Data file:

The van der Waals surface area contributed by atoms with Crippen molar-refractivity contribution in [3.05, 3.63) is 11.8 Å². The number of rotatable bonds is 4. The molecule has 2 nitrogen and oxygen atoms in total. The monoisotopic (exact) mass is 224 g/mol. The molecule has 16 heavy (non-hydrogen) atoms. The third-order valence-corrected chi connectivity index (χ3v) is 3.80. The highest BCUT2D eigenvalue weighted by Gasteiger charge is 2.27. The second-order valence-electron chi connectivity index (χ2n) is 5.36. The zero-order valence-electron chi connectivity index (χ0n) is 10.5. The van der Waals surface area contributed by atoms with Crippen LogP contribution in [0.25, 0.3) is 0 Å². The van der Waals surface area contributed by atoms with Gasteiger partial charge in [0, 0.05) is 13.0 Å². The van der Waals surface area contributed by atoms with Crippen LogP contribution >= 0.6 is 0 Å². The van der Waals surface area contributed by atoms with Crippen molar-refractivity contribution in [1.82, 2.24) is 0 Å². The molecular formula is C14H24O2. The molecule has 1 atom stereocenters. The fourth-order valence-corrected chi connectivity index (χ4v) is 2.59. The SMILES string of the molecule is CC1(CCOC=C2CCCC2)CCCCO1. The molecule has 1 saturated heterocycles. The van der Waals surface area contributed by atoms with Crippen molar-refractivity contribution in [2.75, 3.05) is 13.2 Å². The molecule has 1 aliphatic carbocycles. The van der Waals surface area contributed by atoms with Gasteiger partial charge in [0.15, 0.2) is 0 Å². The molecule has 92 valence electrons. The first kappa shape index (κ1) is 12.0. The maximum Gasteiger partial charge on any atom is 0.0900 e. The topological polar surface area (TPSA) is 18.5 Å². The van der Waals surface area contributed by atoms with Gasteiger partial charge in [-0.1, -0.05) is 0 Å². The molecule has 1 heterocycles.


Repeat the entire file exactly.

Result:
The van der Waals surface area contributed by atoms with Crippen molar-refractivity contribution in [3.05, 3.63) is 11.8 Å². The number of rotatable bonds is 4. The molecule has 2 nitrogen and oxygen atoms in total. The monoisotopic (exact) mass is 224 g/mol. The molecule has 16 heavy (non-hydrogen) atoms. The third-order valence-corrected chi connectivity index (χ3v) is 3.80. The highest BCUT2D eigenvalue weighted by Gasteiger charge is 2.27. The second-order valence-electron chi connectivity index (χ2n) is 5.36. The zero-order valence-electron chi connectivity index (χ0n) is 10.5. The van der Waals surface area contributed by atoms with Crippen LogP contribution in [0.25, 0.3) is 0 Å². The van der Waals surface area contributed by atoms with Gasteiger partial charge in [0, 0.05) is 13.0 Å². The van der Waals surface area contributed by atoms with Crippen LogP contribution >= 0.6 is 0 Å². The van der Waals surface area contributed by atoms with Crippen molar-refractivity contribution in [1.82, 2.24) is 0 Å². The molecular formula is C14H24O2. The molecule has 1 atom stereocenters. The fourth-order valence-corrected chi connectivity index (χ4v) is 2.59. The SMILES string of the molecule is CC1(CCOC=C2CCCC2)CCCCO1. The molecule has 1 saturated heterocycles. The van der Waals surface area contributed by atoms with Crippen molar-refractivity contribution in [2.75, 3.05) is 13.2 Å². The molecule has 1 aliphatic carbocycles. The van der Waals surface area contributed by atoms with Gasteiger partial charge in [0.15, 0.2) is 0 Å². The molecule has 92 valence electrons. The first kappa shape index (κ1) is 12.0. The maximum Gasteiger partial charge on any atom is 0.0900 e. The topological polar surface area (TPSA) is 18.5 Å². The van der Waals surface area contributed by atoms with Gasteiger partial charge in [-0.1, -0.05) is 0 Å². The molecule has 1 heterocycles.